Both of the provisions upon which DEC relied are intended to shield from an adversary records that would result in a strategic advantage or disadvantage, as the case may be. Reliance on both in the context of a request made under the Freedom of Information Law is in my view dependent upon a finding that the records have not been disclosed, particularly to an adversary. In a decision in which it was determined that records could justifiably be withheld as attorney work product, the "disputed documents" were "clearly work product documents which contain the opinions, reflections and thought process of partners and associates" of a law firm "which have not been communicated or shown to individuals outside of that law firm" [Estate of Johnson, 538 NYS 2d 173 (1989)]. In another decision, the relationship between the attorney-privilege and the ability to withhold the work product of an attorney was discussed, and it was found that:

"The attorney-client privilege requires some showing that the subject information was disclosed in a confidential communication to an attorney for the purpose of obtaining legal advice (Matter of Priest v. Hennessy, 51 N.Y.2d 62, 68-69, 431 N.Y.S.2d 511, 409 N.E.2d 983). The work-product privilege requires an attorney affidavit showing that the information was generated by an attorney for the purpose of litigation (see, Warren v. New York City Tr. Auth., 34 A.D.2d 749, 310 N.Y.S.2d 277). The burden of satisfying each element of the privilege falls on the party asserting it (Priest v. Hennessy, supra, 51 N.Y.2d at 69, 431 N.Y.S. 2d 511, 409 N.E.2d 983), and conclusory assertions will not suffice (Witt v. Triangle Steel Prods. Corp., 103 A.D.2d 742, 477 N.Y.S.2d 210)" [Coastal Oil New York, Inc. v. Peck, [184 AD 2d 241 (1992)].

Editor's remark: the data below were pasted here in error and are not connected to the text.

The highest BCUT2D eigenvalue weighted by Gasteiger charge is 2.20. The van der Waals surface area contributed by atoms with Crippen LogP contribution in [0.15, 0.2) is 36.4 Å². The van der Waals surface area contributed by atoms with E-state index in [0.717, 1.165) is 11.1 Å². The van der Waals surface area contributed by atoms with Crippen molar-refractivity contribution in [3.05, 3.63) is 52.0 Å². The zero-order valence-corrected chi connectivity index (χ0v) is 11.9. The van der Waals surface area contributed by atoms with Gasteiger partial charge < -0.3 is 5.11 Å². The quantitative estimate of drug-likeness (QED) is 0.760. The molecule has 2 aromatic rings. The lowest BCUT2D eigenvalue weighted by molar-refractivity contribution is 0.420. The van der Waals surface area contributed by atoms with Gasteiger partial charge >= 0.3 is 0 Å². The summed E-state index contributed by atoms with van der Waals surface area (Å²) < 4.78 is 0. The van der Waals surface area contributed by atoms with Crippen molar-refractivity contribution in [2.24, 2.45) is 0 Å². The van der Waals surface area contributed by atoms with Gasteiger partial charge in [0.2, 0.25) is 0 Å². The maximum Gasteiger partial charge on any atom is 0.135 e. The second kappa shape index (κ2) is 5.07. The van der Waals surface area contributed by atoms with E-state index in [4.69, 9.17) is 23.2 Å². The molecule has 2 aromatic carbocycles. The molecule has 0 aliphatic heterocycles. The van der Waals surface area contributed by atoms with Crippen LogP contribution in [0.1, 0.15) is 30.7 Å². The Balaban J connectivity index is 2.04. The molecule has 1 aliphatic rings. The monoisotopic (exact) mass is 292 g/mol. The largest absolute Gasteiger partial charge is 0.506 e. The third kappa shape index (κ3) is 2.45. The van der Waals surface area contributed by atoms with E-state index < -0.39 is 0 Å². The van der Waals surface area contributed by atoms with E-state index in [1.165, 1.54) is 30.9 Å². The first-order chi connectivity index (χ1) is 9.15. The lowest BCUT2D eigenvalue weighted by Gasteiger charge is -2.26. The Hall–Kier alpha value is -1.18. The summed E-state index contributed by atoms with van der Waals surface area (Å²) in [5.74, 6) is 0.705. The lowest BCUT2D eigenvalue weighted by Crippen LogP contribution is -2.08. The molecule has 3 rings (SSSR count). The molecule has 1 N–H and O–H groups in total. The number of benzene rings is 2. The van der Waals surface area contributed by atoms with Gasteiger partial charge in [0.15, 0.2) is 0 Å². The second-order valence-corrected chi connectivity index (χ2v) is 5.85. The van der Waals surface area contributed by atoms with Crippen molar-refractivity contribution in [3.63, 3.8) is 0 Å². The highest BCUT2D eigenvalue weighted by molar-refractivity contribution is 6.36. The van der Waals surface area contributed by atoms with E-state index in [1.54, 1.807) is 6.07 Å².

In a discussion of the parameters of the attorney-client relationship and the conditions precedent to its initiation, it has been held that:

"In general, 'the privilege applies only if (1) the asserted holder of the privilege is or sought to become a client; (2) the person to whom the communication was made (a) is a member of the bar of a court, or his subordinate and (b) in connection with this communication relates to a fact of which the attorney was informed (a) by his client (b) without the presence of strangers (c) for the purpose of securing primarily either (i) an opinion on law or (ii) legal services (iii) assistance in some legal proceeding, and not (d) for the purpose of committing a crime or tort; and (4) the privilege has been (a) claimed and (b) not waived by the client'" [People v. Belge, 59 AD 2d 307, 399 NYS 2d 539, 540 (1977)].

The thrust of case law concerning material prepared for litigation is consistent with the preceding analysis, in that §3101(d) may properly be asserted as a means of shielding such material from an adversary.

When the records in question were communicated between DEC and GE, any claim of privilege or its equivalent was in my view effectively waived. Once records in the nature of attorney work product or material prepared for litigation are transmitted to an adversary, i.e., from DEC to GE and vice versa, I believe that the capacity to claim exemptions from disclosure under §3101(c) or (d) of the CPLR or, therefore, §87(2)(a) of the Freedom of Information Law, ends.

In short, because the records were transmitted between DEC and GE, there would appear to be no basis under the Freedom of Information Law for a denial of access.

A copy of this opinion will be forwarded to the person designated to determine appeals at the DEC, Frank V. Bifera, Acting General Counsel.

I hope that I have been of assistance.

Sincerely,

 

Robert J. Freeman
Executive Director

RJF:jm

cc: Frank V. Bifera
Elissa Armater